With today’s modern veterinary medicine, you can expect to share your life with your cat for sixteen years or more so it is crucial that you choose a kitten that will grow up to be a healthy and happy adult. Owning a cat or two has also been proven to be good for our health.
This page will give you some guidelines and advice from choosing your kitten to bringing it home to settle in. Always remember that owning a cat is a lifetime responsibility not to be taken lightly.
The first thing to consider when choosing your kitten is if you are looking for a family companion or a cat that you intend to show or breed in future.
If you are looking for a family pet, then the most important consideration will be temperament and health. If you are looking for a cat to show or breed let the breeder know this when you first enquire to be sure they have suitable kittens for you to view. A breeding or show cat should meet the breed standard showing no obvious faults.
When choosing your kitten, you should also take into consideration the type of home it comes from and it’s mother’s state of health. Do not buy a kitten from a breeder that will not let you see the mother cat. In pedigree cats, the mother cat should also be a true representative of the breed.
A healthy kitten will have bright and shiny eyes, glossy coat, clean bottom and an alert demeanour. Ears should also be clean, nose cool and damp without any nasal discharge with pale pink mouth and gums.
Kittens like adult cats require wholesome, high-protein food and a constant supply of water. Food is served more frequently with kittens than with adult cats. Food and water bowls should be kept clean at all times.
Below are some general feeding guidelines for your new kitten sorted by age.
Age 3-5 Months: 5 to 4 meals daily
Age 6-8 Months: 3 to 4 meals daily
Age 9-12 Months: 3 meals daily
Kittens should be feed tinned or fresh food as part of a balanced diet with quality kitten dry cat food from a reputable manufacturer left down at all times to graze on.
Your reward for feeding your kitten a well-balanced diet is a healthy beautiful adult cat.
Pedigree kittens are fully litter trained from a very early age. With any kitten irrespective of breed to avoid accidents it is absolutely vital that for the early days and weeks in a new home, the kitten is aware at all times where the litter tray is. In a new environment, the kitten may not be able to find the litter tray alone especially with a home with two or more floors and several rooms. It is important that the kitten is restricted to one area for the first few weeks and only allowed into other areas of your home under supervision.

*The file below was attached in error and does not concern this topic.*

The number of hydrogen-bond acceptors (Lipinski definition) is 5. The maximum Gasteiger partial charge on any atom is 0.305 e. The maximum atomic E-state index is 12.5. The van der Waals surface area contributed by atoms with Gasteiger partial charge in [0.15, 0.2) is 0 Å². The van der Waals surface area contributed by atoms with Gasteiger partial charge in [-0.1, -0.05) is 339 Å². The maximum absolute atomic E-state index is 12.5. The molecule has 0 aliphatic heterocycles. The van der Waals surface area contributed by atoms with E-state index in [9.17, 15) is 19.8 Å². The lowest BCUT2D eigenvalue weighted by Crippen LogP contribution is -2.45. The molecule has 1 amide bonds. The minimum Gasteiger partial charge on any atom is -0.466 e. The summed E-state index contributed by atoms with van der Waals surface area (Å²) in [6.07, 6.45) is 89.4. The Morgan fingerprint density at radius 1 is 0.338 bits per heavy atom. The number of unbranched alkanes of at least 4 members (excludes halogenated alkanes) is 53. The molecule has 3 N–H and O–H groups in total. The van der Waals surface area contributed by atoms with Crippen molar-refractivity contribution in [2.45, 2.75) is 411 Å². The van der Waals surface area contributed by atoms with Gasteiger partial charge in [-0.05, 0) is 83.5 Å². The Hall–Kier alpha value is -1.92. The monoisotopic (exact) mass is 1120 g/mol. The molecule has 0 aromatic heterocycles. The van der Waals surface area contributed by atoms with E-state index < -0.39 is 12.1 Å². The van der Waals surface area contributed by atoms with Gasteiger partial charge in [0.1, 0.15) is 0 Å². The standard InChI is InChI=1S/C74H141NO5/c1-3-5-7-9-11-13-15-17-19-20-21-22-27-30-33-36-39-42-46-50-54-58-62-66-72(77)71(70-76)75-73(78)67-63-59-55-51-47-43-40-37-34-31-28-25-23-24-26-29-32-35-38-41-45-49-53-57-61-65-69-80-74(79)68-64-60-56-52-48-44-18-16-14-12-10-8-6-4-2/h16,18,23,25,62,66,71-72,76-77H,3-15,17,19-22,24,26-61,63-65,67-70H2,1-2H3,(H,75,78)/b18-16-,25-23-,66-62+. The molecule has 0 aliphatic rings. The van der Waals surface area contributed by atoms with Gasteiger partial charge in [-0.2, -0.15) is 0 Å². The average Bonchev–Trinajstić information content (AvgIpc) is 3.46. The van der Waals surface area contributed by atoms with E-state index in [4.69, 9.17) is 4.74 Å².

Once your kitten has been allowed to roam freely, always keep a watchful eye and keep taking your new kitten back to it’s litter tray at regular intervals. If you are living in a very large house on multiple floors, it is advisable to have a litter tray on every floor.
When your new kitten first arrives home, it is also advisable to use the same cat litter as your breeder while your kitten settles in. Later you can gradually change this to a brand of your choice. The litter tray should also be kept clean at all times. Changing all or some of the litter tray contents daily is recommended to avoid accidents. Cats will quickly find an alternative site to use as a toilet if the tray is not cleaned daily.
On arrival home with your new kitten, place the kitten while still in the carrier in a suitable warm room where the kitten can be safely kept for a few days. Let the kitten come out to explore in it’s own time. Make sure there is a litter tray in the room and that the kitten knows exactly where it is. The kitten’s room should also have a bowl of food and water kept a suitable distance from the litter tray. Cats are reluctant to use a litter tray that is too close to the cat’s food. Let your new kitten come to you in it’s own time.
It can take days or even weeks to establish a relationship with a kitten so please be patient. Kittens need time to bond with you and before long your new kitten will become your best friend.
For the first few weeks, your kitten shouldn’t be allowed to roam your home unsupervised when you are not there. You should put your kitten back in their own room with their litter tray, food and water. Make sure your new kitten also has a comfortable bed or basket to sleep in with some toys to play with.
It may be worth considering obtaining two kittens from your breeder especially if you will be out of the home for most of the day. This way they will always have a constant playmate and two cats can exercise each other far more effectively than you can.
Please remember that your new kitten should be kept indoors at all times and shouldn’t be allowed outdoors until they are old enough to cope with outdoor life.